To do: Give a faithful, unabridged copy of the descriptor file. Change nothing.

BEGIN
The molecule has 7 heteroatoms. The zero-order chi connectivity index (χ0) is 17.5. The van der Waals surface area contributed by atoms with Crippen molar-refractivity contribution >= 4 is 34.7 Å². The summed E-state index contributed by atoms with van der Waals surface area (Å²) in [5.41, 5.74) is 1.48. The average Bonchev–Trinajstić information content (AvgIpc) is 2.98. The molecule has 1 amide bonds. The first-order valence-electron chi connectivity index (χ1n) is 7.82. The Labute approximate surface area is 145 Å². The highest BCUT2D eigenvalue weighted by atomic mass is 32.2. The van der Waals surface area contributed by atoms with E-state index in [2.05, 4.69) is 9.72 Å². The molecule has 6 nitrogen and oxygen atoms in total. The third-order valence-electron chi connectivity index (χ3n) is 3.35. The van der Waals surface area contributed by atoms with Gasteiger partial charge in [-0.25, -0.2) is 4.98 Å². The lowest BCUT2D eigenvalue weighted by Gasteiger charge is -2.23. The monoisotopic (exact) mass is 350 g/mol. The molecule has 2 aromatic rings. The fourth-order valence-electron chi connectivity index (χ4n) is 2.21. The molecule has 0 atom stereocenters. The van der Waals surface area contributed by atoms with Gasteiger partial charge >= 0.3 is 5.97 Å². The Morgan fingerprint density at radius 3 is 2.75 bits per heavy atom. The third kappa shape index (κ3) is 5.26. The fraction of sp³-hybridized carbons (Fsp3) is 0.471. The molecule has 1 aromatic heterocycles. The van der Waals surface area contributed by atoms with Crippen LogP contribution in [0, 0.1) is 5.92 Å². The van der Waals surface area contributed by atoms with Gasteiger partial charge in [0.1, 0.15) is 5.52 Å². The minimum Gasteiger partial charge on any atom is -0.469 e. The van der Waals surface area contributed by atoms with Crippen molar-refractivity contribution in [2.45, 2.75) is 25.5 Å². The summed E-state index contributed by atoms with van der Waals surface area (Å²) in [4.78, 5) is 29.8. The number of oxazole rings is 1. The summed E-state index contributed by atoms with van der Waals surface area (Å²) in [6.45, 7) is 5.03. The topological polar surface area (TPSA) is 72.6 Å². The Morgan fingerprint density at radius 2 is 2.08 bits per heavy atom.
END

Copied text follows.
The molecule has 7 heteroatoms. The zero-order chi connectivity index (χ0) is 17.5. The van der Waals surface area contributed by atoms with Crippen molar-refractivity contribution >= 4 is 34.7 Å². The summed E-state index contributed by atoms with van der Waals surface area (Å²) in [5.41, 5.74) is 1.48. The average Bonchev–Trinajstić information content (AvgIpc) is 2.98. The molecule has 1 amide bonds. The first-order valence-electron chi connectivity index (χ1n) is 7.82. The Labute approximate surface area is 145 Å². The highest BCUT2D eigenvalue weighted by atomic mass is 32.2. The van der Waals surface area contributed by atoms with E-state index in [2.05, 4.69) is 9.72 Å². The molecule has 6 nitrogen and oxygen atoms in total. The third-order valence-electron chi connectivity index (χ3n) is 3.35. The van der Waals surface area contributed by atoms with Gasteiger partial charge in [-0.25, -0.2) is 4.98 Å². The lowest BCUT2D eigenvalue weighted by Gasteiger charge is -2.23. The monoisotopic (exact) mass is 350 g/mol. The molecule has 2 aromatic rings. The fourth-order valence-electron chi connectivity index (χ4n) is 2.21. The molecule has 0 atom stereocenters. The van der Waals surface area contributed by atoms with Gasteiger partial charge >= 0.3 is 5.97 Å². The Morgan fingerprint density at radius 3 is 2.75 bits per heavy atom. The third kappa shape index (κ3) is 5.26. The fraction of sp³-hybridized carbons (Fsp3) is 0.471. The molecule has 1 aromatic heterocycles. The van der Waals surface area contributed by atoms with Crippen LogP contribution in [0, 0.1) is 5.92 Å². The van der Waals surface area contributed by atoms with Gasteiger partial charge in [0.1, 0.15) is 5.52 Å². The minimum Gasteiger partial charge on any atom is -0.469 e. The van der Waals surface area contributed by atoms with Crippen molar-refractivity contribution in [2.45, 2.75) is 25.5 Å². The summed E-state index contributed by atoms with van der Waals surface area (Å²) in [4.78, 5) is 29.8. The number of oxazole rings is 1. The summed E-state index contributed by atoms with van der Waals surface area (Å²) in [6.45, 7) is 5.03. The topological polar surface area (TPSA) is 72.6 Å². The Morgan fingerprint density at radius 2 is 2.08 bits per heavy atom.